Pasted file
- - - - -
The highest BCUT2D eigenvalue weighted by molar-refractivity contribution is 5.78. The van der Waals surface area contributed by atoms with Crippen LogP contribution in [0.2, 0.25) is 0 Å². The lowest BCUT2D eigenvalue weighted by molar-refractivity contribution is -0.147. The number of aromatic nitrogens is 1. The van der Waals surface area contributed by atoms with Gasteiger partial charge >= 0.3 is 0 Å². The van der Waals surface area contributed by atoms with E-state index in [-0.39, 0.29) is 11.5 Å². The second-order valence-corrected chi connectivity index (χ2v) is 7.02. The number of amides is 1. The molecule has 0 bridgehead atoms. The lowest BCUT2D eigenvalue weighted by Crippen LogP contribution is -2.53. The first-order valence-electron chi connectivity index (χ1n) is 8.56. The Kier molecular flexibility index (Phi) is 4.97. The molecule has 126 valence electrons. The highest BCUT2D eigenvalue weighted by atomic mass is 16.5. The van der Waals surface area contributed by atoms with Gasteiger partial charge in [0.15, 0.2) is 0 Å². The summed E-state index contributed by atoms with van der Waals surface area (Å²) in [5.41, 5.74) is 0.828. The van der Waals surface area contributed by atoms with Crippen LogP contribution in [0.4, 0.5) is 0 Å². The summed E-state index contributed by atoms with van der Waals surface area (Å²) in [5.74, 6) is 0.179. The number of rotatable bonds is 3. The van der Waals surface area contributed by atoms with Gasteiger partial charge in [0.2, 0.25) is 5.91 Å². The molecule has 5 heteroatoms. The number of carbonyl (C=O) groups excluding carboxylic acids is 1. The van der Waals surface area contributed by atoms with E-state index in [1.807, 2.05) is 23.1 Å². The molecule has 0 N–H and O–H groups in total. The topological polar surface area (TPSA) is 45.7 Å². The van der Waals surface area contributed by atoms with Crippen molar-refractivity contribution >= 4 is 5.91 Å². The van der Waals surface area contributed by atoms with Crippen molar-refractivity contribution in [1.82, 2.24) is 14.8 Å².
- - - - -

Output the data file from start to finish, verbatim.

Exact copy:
The highest BCUT2D eigenvalue weighted by molar-refractivity contribution is 5.78. The van der Waals surface area contributed by atoms with Crippen LogP contribution in [0.2, 0.25) is 0 Å². The lowest BCUT2D eigenvalue weighted by molar-refractivity contribution is -0.147. The number of aromatic nitrogens is 1. The van der Waals surface area contributed by atoms with Gasteiger partial charge >= 0.3 is 0 Å². The van der Waals surface area contributed by atoms with E-state index in [-0.39, 0.29) is 11.5 Å². The second-order valence-corrected chi connectivity index (χ2v) is 7.02. The number of amides is 1. The molecule has 0 bridgehead atoms. The lowest BCUT2D eigenvalue weighted by Crippen LogP contribution is -2.53. The first-order valence-electron chi connectivity index (χ1n) is 8.56. The Kier molecular flexibility index (Phi) is 4.97. The molecule has 126 valence electrons. The highest BCUT2D eigenvalue weighted by atomic mass is 16.5. The van der Waals surface area contributed by atoms with Gasteiger partial charge in [0.15, 0.2) is 0 Å². The summed E-state index contributed by atoms with van der Waals surface area (Å²) in [5.41, 5.74) is 0.828. The van der Waals surface area contributed by atoms with Crippen LogP contribution in [0.4, 0.5) is 0 Å². The summed E-state index contributed by atoms with van der Waals surface area (Å²) in [5.74, 6) is 0.179. The number of rotatable bonds is 3. The van der Waals surface area contributed by atoms with Gasteiger partial charge in [0.2, 0.25) is 5.91 Å². The molecule has 5 heteroatoms. The number of carbonyl (C=O) groups excluding carboxylic acids is 1. The van der Waals surface area contributed by atoms with E-state index in [1.807, 2.05) is 23.1 Å². The molecule has 0 N–H and O–H groups in total. The topological polar surface area (TPSA) is 45.7 Å². The van der Waals surface area contributed by atoms with Crippen molar-refractivity contribution >= 4 is 5.91 Å². The van der Waals surface area contributed by atoms with Crippen molar-refractivity contribution in [1.82, 2.24) is 14.8 Å².